The proper pints of Rosie Connolly’s


  • Who: Tommy Goulding, a man with Irish blood and English heart.
  • What: A traditional, old-fashioned pub
  • Where: 1548 A E. Main Street, Shockoe
  • When: Opened 2005 in the aftermath of Gaston
  • Why: To give downtown RVA a pub like one you’d find in downtown Liverpool
  • Beer/Dishes: Staples like Guinness, Harp, and Smithwick’s. Also popular mixes like Brown over Bitter (Newcastle and Fullers), Snake Bite (Lager and Cider), and Black & Tan (half Guinness/half Bass).

Entrées include: Lemon Pepper Salmon, Prime Rib, and Steak and Mushroom Pie (braised beef, onions, and mushrooms with a roasted garlic and red wine gravy, topped with a puff pastry and served with mashed potatoes).

Many are quick to claim Irish ancestry around St. Patrick’s Day. But Tommy Goulding, the 64-year-old owner and bartender of Rosie Connolly’s pub in Shockoe, just might have everyone beat.

“I never thought I would call any other place home,” Goulding said last week about Richmond between Guinness pours–shamrocks shaped in the head of each pint–during an afternoon funeral reception held at his pub.

Although both sets of his grandparents were Irish, Goulding himself was born and raised in Liverpool, England. As a young man in the late 1960s, he began working graveyard shifts at a nearby Ford manufacturing plant. He did that for 17 years.

In the late 1970s, Goulding’s sister and brother-in-law emigrated to the US and opened Penny Lane Pub.1 Back in Liverpool, Goulding was passably happy at Ford, but Britain’s weak economy stymied any immediate possibilities for career growth.

“There were no jobs,” Goulding said. “I was stuck where I was.”

So in 1980, inspired by his sister’s success in America, Goulding and his wife “filed papers” to emigrate across the pond. But bureaucracy is seldom quick, and years passed with no reply. Goulding and his wife began to forget their pending applications.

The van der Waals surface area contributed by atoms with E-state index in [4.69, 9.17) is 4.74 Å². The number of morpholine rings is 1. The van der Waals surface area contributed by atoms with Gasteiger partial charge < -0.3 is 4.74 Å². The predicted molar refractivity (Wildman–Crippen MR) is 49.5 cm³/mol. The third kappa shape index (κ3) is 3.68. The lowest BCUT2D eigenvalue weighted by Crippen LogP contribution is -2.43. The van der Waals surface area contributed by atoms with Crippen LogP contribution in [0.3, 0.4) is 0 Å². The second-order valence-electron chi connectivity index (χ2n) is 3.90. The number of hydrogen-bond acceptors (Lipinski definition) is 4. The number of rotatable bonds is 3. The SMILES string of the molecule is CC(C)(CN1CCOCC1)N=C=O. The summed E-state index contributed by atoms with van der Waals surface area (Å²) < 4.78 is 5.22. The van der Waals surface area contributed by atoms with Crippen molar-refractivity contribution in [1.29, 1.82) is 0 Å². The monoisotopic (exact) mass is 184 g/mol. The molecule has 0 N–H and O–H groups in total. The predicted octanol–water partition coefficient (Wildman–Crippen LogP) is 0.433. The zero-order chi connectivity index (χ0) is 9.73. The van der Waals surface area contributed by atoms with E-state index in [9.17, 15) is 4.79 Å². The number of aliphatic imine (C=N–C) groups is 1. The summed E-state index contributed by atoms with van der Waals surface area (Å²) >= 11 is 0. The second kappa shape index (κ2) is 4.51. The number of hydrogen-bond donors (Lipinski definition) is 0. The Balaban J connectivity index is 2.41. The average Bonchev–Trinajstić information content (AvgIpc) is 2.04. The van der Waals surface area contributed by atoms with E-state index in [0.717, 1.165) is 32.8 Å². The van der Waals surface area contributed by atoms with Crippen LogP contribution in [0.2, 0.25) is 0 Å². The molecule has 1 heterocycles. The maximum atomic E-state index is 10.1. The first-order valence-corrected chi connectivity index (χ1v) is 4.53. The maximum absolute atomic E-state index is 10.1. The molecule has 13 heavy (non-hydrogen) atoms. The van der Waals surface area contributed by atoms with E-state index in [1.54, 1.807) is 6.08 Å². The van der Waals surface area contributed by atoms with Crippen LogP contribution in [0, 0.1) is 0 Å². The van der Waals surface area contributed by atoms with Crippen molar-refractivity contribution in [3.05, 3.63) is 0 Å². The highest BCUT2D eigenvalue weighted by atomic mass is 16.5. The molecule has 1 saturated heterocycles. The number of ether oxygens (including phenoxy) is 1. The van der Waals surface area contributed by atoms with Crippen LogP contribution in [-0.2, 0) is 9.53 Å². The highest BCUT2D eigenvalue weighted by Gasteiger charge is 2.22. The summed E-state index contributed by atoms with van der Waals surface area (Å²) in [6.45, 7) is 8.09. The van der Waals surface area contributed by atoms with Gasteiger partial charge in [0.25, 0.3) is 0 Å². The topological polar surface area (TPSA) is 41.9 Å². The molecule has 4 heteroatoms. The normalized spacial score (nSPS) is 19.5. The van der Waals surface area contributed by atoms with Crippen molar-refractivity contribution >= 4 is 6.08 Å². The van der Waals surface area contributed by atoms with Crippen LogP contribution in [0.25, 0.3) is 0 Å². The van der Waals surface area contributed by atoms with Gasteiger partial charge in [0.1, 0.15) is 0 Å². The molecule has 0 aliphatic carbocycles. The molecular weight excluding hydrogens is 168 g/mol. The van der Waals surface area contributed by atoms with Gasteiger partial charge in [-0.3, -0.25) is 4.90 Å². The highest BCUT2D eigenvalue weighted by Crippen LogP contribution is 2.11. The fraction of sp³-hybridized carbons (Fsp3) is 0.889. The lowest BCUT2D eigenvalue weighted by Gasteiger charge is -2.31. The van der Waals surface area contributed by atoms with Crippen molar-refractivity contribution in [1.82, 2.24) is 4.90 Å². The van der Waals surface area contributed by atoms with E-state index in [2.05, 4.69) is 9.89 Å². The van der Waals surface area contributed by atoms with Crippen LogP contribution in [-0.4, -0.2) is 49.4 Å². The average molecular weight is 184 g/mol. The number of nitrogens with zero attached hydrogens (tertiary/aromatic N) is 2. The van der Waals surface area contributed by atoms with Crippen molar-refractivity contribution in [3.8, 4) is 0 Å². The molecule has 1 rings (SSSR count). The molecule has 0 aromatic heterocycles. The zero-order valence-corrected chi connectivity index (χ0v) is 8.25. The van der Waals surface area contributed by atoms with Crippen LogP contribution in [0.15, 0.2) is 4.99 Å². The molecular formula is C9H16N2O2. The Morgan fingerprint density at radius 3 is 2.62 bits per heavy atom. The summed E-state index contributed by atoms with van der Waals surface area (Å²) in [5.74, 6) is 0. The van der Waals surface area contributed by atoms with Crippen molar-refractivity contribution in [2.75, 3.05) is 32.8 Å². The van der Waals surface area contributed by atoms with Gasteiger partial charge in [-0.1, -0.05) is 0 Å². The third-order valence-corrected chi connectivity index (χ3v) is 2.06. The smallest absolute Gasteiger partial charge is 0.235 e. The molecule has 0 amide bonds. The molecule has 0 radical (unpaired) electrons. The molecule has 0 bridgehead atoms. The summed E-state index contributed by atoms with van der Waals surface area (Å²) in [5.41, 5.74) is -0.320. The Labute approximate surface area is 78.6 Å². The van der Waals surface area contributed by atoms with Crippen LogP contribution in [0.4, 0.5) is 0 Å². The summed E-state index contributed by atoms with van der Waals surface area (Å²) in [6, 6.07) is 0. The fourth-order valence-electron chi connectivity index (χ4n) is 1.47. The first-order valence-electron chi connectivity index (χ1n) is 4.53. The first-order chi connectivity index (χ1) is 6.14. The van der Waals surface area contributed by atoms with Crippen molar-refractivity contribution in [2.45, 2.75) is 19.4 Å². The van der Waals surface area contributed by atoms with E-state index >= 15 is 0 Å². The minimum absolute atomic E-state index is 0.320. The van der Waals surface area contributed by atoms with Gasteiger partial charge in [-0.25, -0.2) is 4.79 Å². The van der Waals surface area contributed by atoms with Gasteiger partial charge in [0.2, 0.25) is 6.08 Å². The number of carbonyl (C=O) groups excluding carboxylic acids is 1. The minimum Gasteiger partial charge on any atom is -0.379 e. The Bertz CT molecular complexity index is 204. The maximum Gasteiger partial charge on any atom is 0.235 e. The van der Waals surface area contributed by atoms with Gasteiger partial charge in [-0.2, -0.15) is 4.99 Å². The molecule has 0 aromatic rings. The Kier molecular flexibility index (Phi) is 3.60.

In 1985, still “Liverpudlians,” Goulding and his wife agreed to purchase a cute house from a nice old lady down the road. After selling their own house ahead of the purchase, the Goulding’s learned that the nice old lady had sold her house to someone else. With their old house sold, and no new house to move into, the Goulding’s were virtually homeless.

Amid this crisis of homeownership, the couple received a surprising letter: their emigration papers, filed five years ago, had finally gone through.

The Goulding’s moved to Richmond.

For the next 16 years, Goulding was the “night time guy” at his sister’s Penny Lane Pub. During his time there, he drank through the night with Led Zeppelin frontman Robert Plant, served English actor and singer Petula Clark, and chatted with members of Def Leopard and ZZ Top.

He also became friends with local restaurateur Michael Ripp, whom was planning to open Havana ’59 in 1994 and wanted Goulding to manage the bar. Goulding declined, but the two remained friends.

Goulding did, however, come on board in 2003 when Ripp opened O’Brienstein’s, a concept that fused a Jewish deli with an Irish pub. (continue reading on RVA News)


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